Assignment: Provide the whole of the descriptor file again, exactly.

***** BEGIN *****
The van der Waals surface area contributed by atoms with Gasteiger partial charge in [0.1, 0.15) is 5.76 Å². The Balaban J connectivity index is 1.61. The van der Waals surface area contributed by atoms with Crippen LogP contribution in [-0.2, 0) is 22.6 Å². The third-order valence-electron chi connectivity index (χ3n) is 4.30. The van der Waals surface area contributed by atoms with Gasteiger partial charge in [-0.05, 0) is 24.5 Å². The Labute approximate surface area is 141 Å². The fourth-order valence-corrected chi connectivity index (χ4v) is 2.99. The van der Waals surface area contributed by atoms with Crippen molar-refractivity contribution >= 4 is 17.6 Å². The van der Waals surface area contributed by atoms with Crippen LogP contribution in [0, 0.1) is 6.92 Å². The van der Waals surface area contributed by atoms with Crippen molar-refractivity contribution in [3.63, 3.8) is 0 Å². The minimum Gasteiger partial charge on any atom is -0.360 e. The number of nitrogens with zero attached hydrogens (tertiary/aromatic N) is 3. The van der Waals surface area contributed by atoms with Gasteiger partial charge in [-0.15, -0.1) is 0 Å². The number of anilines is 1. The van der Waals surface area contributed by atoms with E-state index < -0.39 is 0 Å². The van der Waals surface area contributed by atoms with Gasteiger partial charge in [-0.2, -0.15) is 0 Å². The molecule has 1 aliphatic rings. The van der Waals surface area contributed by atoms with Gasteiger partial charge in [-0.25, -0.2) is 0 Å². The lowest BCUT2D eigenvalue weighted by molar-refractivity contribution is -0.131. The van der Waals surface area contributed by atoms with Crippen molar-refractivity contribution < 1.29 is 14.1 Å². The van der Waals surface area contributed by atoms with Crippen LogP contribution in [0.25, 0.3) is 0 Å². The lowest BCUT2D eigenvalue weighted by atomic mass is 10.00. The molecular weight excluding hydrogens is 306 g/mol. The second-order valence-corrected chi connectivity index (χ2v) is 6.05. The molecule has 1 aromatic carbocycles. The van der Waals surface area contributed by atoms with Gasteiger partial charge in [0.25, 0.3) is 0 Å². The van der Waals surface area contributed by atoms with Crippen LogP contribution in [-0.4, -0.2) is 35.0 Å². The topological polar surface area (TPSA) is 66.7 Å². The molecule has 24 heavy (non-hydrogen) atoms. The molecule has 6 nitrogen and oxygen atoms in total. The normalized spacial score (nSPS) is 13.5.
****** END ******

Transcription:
The van der Waals surface area contributed by atoms with Gasteiger partial charge in [0.1, 0.15) is 5.76 Å². The Balaban J connectivity index is 1.61. The van der Waals surface area contributed by atoms with Crippen LogP contribution in [-0.2, 0) is 22.6 Å². The third-order valence-electron chi connectivity index (χ3n) is 4.30. The van der Waals surface area contributed by atoms with Gasteiger partial charge in [-0.05, 0) is 24.5 Å². The Labute approximate surface area is 141 Å². The fourth-order valence-corrected chi connectivity index (χ4v) is 2.99. The van der Waals surface area contributed by atoms with Crippen molar-refractivity contribution >= 4 is 17.6 Å². The van der Waals surface area contributed by atoms with Crippen LogP contribution in [0, 0.1) is 6.92 Å². The van der Waals surface area contributed by atoms with Crippen molar-refractivity contribution in [3.63, 3.8) is 0 Å². The minimum Gasteiger partial charge on any atom is -0.360 e. The number of nitrogens with zero attached hydrogens (tertiary/aromatic N) is 3. The van der Waals surface area contributed by atoms with Gasteiger partial charge in [-0.15, -0.1) is 0 Å². The number of anilines is 1. The van der Waals surface area contributed by atoms with E-state index < -0.39 is 0 Å². The van der Waals surface area contributed by atoms with Gasteiger partial charge in [-0.2, -0.15) is 0 Å². The molecule has 1 aliphatic rings. The van der Waals surface area contributed by atoms with Gasteiger partial charge in [-0.25, -0.2) is 0 Å². The lowest BCUT2D eigenvalue weighted by molar-refractivity contribution is -0.131. The van der Waals surface area contributed by atoms with Crippen molar-refractivity contribution < 1.29 is 14.1 Å². The van der Waals surface area contributed by atoms with Crippen LogP contribution in [0.25, 0.3) is 0 Å². The lowest BCUT2D eigenvalue weighted by atomic mass is 10.00. The molecular weight excluding hydrogens is 306 g/mol. The second-order valence-corrected chi connectivity index (χ2v) is 6.05. The molecule has 1 aromatic carbocycles. The van der Waals surface area contributed by atoms with Gasteiger partial charge in [0.25, 0.3) is 0 Å². The van der Waals surface area contributed by atoms with Crippen LogP contribution in [-0.4, -0.2) is 35.0 Å². The topological polar surface area (TPSA) is 66.7 Å². The molecule has 24 heavy (non-hydrogen) atoms. The molecule has 6 nitrogen and oxygen atoms in total. The normalized spacial score (nSPS) is 13.5.